21 April – 31 July, Hanina Fine Arts, 21 Woodstock St, Mayfair, London: Spirituality & Abstraction in post-war Europe. In light of the recent re-appraisal of Hilma af Klint’s spiritualist paintings in the history of abstract art, this exhibition explores the prevalence of spirituality in post-war abstraction. The influence of "occult" theosophy and esoteric thought upon pioneers of abstract art in the early twentieth century such as Kandinsky, Kupka, Malevich and Mondrian has been almost erased from modern art history. But it is evident that theosophist writings such as Annie Besant & Charles Leadbeater's "Thought Forms" (1901), and "Man Visible & Invisible" (1902), along with the teachings of their protégé Rudolf Steiner, were fundamental to these artists' motivations, in giving expression to the spiritual dimension and manifesting the "universal mystery" through art. This exhibition looks at how spirituality continued to be an important source of inspiration for artists in the post-war years. Mo – Fr, 10 – 18 h, Sa by appointment. --- Read more

19 May – 31 October, Henry Moore Studios & Gardens, Dane Tree House, Perry Green, Hertfordshire: This Living Hand: Edmund de Waal presents Henry Moore. This Living Hand, curated by acclaimed artist and author, Edmund de Waal, will explore the role of touch and the iconography of the hand in Henry Moore’s art. Moore believed that ‘tactile experience is very important as an aesthetic dimension in sculpture’. Throughout his career he repeatedly emphasised the importance of experiencing sculpture haptically, and often returned to the hand as a subject in his sculpture and drawings, studying its expressive power and symbolic values as Auguste Rodin and Michelangelo, two of his favourite artists, had done before him. The exhibition will present a selection of original sculptures and other objects which visitors will be invited to touch, as well as a group of drawings and sculptural works charting Moore’s interest in the hand as a subject, from Reclining Figure: Hand 1979 to the numerous two and three-dimensional studies of his own and other subjects’ hands – including the drawings and lithographs he made in 1978 of the winner of the Nobel Prize in Chemistry, Dorothy Hodgkin, who wanted her hands to be used as her portrait. We – Su, 11 – 17 h.

10 June - 10 July, Serena Morton, 343 Ladbroke Grove, London, W10 6HA: a solo exhibition of Mark Cazalet’s Kyoto work: The Stillness the Dancing.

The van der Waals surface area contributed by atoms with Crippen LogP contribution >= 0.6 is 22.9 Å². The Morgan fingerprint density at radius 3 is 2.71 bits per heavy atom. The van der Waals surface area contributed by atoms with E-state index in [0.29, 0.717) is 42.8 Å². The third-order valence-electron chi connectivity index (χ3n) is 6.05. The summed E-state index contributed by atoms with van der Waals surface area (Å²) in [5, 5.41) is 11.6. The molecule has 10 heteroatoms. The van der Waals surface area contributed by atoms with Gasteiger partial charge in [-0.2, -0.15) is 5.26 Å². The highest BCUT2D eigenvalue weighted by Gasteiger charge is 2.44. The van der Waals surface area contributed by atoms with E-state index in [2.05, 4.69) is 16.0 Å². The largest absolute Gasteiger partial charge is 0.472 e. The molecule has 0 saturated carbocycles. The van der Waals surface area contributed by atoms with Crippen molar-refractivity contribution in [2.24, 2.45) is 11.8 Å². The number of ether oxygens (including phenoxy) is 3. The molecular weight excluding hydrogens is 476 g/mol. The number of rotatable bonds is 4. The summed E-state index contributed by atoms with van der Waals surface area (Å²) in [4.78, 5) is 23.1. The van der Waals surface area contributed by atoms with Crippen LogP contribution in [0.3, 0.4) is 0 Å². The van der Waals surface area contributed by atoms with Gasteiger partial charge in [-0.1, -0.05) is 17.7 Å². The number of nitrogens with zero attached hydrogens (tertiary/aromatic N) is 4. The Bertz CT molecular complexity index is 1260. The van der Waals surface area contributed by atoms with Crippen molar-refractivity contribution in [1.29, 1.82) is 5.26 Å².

30 October 2021 – 13 February 2022, The Gabrielle Jungels-Winkler Galleries, Burlington Gardens, Royal Academy of Arts, 6 Burlington Gardens, London: Late Constable. The exhibition will explore Constable’s late career, from 1825 until his unexpected death in 1837, through his paintings and oil sketches as well as watercolours, drawings and prints. It will be arranged in chronological order exploring the extensive cross-fertilisation of his ideas between different media. Hours:



23 April – 31 October, Kadriorg Art Museum, A. Weizenbergi 37, Tallinn: From Memling to Rubens: The Golden Age of Flanders. The magnificent exhibition introduces the abundant 15th‒17th century Flemish art collection of The Phoebus Foundation, and provides an overview of the versatility of the Belgian art culture of the time. The display juxtaposes the long tradition of religious art and portraits reflecting the importance and rising self-awareness of the individual with moralising satire and political comments. The richness and curiosity of the era is reflected in the art cabinet, and new discoveries and the spreading of knowledge are the goals of the print cabinet. The display includes portrayals of the cultural and political elite of the time, as well as of the famous court jester Elisabeth, and valuable masterpieces by outstanding artists, including Hans Memling, Catharina van Hemessen, Frans Floris, Peter Paul Rubens and Anthony van Dyck. The 15th-17th centuries formed a period of economic and cultural prosperity in Flanders (nowadays the northern part of Belgium), well exemplified by the preserved artistic heritage. The mission of the privately owned The Phoebus Foundation is to preserve that heritage and introduce it to wider audiences around the globe. Hours: ;